Utilization of Moderate-Duration Summary Podcasts Compared to Long-Duration Podcasts for Psychiatry Education by Canadian Preclerkship Medical Students

Dr. Joey Prisnie

Joey Prisnie is a PGY-4 psychiatry resident at the University of Calgary. In July 2021, he will be starting his Child & Adolescent subspecialty training also at the U of C. He has a special interest in medical education and early psychosis.

Learning Objectives:

1. Briefly review literature on podcast usage for medical education;

2. Discuss the rationale for creating new summary podcasts in the University of Calgary medical school curriculum; and

3. Review data on usage metrics for new summary podcasts compared to existing long duration podcasts.


Objective: The ideal length of podcasts for undergraduate medical education is unclear. Although many medical schools post fulllecture podcast recordings, there is increasing evidence that podcasts of shorter duration may be a more effective educational tool. Data on podcast utilization for psychiatry education in particular remains limited.

Methods: Resident-driven 5 to 15 minute moderate-duration audiovisual podcasts (“summary podcasts”) were created to supplement the existing full-lecture podcast recordings (“long podcasts”) during the University of Calgary medical school pre-clerkship psychiatry curriculum from November to December 2019. The authors compared traffic statistics including number of views and downloads of summary podcasts against long podcasts.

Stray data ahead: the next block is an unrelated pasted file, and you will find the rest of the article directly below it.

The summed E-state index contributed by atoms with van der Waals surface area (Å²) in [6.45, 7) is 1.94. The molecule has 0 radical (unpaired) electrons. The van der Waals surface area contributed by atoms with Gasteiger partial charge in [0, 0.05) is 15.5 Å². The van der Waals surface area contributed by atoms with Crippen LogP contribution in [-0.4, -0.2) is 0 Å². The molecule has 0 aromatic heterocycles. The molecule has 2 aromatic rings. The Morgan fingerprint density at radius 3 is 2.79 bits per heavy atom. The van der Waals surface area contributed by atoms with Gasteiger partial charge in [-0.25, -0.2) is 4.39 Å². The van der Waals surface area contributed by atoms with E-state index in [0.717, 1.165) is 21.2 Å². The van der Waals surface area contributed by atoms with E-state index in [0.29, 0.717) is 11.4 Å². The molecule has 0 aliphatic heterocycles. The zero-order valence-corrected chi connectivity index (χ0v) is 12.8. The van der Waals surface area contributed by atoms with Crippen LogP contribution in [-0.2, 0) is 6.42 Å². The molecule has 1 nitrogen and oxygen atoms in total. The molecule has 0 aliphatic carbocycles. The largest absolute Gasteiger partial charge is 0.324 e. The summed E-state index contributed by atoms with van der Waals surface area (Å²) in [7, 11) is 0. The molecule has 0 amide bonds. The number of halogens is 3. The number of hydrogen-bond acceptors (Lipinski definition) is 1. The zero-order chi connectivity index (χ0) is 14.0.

Results: A total of 6 lectures during the curriculum had both long podcasts and summary podcasts available to students. Overall, there was no statistically significant difference between the mean combined views and downloads of the summary podcasts compared to the long podcasts. When looking at views and downloads across the 22-day span of the curriculum, the long podcasts were predominantly accessed in the days following the lecture, with the summary podcasts being accessed more frequently in the days preceding the final examination.

Conclusions: This study suggests that both long podcasts and summary podcasts were accessed and utilized by students. The differing patterns of when each type of podcast was accessed may indicate a preference for the summary podcasts being used as review tools, rather than as a primary means of learning the material.

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